Evocative… gorgeously written… both spare and highly dramatic. Slouka has an exceptional ear for the way kids talk, an eye for the detail of a not-so-recent past …. In Brewster, Slouka creates a messy miniature. It's a tight, little world where …the subjects—human frailty, friendship, yearning, heart and love—don't make for easy poses. And you can't take your eyes from it.
— John Barron - Chicago Tribune
If ecstasy was Nabokov’s keynote, Slouka’s is passion. I can think of no one else who writes with such brazen fervor, with so much heart poured into every line. He is the perfect writer for a Passion Play about youth: youth’s ardor, youth’s anguish, youth’s nakedness. Brewster is that novel, and it blazes.
— Brian Hall, author of Fall of Frost
This beautifully written coming-of-age story sings with wisdom and heart. Slouka’s characters struggle to survive against a backdrop of remembered pain, routine violence and the threat of being drafted to Vietnam, fighting to retain a friendship that may just be able to save them. — Bonnie Jo Campbell, author of Once Upon a River
[A] novel of stark and brutal truths…[Brewster] culminates in a scene of such visceral power and narrative force that this reader was left breathless. But perhaps Slouka's greatest accomplishment is his ability to blend his own authorial voice with the dialogue of his characters. It's as if the conversations that pass between Jon and Ray and Karen - about music, their plans for the future, their love and devotion to each other—are the lyrics to Slouka's melody. And what a beautiful and redemptive song it is.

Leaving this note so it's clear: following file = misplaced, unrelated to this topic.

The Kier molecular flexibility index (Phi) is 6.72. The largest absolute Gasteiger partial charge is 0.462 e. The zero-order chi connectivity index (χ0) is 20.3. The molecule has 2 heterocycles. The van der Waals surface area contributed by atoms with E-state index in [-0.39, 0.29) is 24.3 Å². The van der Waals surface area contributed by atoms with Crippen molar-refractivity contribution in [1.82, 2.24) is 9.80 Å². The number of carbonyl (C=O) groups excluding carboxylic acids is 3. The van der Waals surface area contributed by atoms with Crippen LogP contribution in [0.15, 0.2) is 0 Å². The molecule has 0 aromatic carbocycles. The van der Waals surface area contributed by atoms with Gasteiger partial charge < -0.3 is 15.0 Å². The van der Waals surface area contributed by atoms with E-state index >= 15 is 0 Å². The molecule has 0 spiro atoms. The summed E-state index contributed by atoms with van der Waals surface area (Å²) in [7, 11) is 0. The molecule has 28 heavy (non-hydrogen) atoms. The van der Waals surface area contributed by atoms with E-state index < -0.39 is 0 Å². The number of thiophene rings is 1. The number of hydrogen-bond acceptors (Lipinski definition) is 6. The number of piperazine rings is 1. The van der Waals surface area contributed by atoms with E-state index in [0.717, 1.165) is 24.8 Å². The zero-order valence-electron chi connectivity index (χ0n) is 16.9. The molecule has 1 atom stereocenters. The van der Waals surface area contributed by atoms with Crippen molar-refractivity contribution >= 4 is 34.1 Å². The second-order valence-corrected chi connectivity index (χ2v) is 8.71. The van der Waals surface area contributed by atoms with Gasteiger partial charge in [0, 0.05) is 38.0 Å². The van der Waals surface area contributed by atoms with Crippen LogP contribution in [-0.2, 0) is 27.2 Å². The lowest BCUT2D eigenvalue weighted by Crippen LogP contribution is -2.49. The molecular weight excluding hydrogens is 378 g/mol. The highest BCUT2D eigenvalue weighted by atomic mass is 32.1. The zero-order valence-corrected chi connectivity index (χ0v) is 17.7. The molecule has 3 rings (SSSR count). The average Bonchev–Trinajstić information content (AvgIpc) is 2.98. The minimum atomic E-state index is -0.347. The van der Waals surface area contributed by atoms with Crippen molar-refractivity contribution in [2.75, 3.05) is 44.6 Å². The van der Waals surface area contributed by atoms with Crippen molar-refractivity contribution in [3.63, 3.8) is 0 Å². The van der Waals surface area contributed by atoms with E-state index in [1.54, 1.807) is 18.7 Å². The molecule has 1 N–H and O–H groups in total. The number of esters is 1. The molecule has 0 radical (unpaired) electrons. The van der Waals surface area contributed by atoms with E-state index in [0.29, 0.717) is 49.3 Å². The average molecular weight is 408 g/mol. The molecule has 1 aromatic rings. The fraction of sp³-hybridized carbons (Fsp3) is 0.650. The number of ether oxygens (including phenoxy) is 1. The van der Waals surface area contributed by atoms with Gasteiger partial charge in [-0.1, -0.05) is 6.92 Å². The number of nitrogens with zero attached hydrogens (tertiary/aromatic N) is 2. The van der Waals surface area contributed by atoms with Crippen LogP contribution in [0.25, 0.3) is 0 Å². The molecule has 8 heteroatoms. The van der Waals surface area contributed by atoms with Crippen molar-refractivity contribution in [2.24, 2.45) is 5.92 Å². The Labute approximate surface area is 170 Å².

— Peter Geye - Minneapolis Star Tribune
What Slouka also draws, with unerring accuracy, is the primacy of friendship and loyalty among teens who feel they are powerless. Slouka gives them a voice here, one filled with equal parts humor and pain. — Booklist, Starred Review
Despite delving bravely into despairingly dark subject matter, [Brewster] is still somehow infused with hope and light, achieving a sort of literary chiaroscuro.… Brewster could become the latest addition to the American canon of coming-of-age stories, enchanting readers with its soulful story of love, loss and the vagaries of the teenage heart.
— Karen Ann Cullotta - BookPage
Brewster is subtly wrought and wholly moving, capturing with beautiful desperation the sense of personal insecurity overshadowed by an era of unwieldy international concerns.
— The Rumpus
One to devour… fans of Richard Russo novels or Chad Herbach’s The Art of Fielding should love this novel.
— The Columbus Dispatch
A masterpiece of winter sorrow… Slouka’s real triumph here is capturing the amber of grief, the way love and time have crystallized these memories into something just as gorgeous as it is devastating. — Ron Charles - Washington Post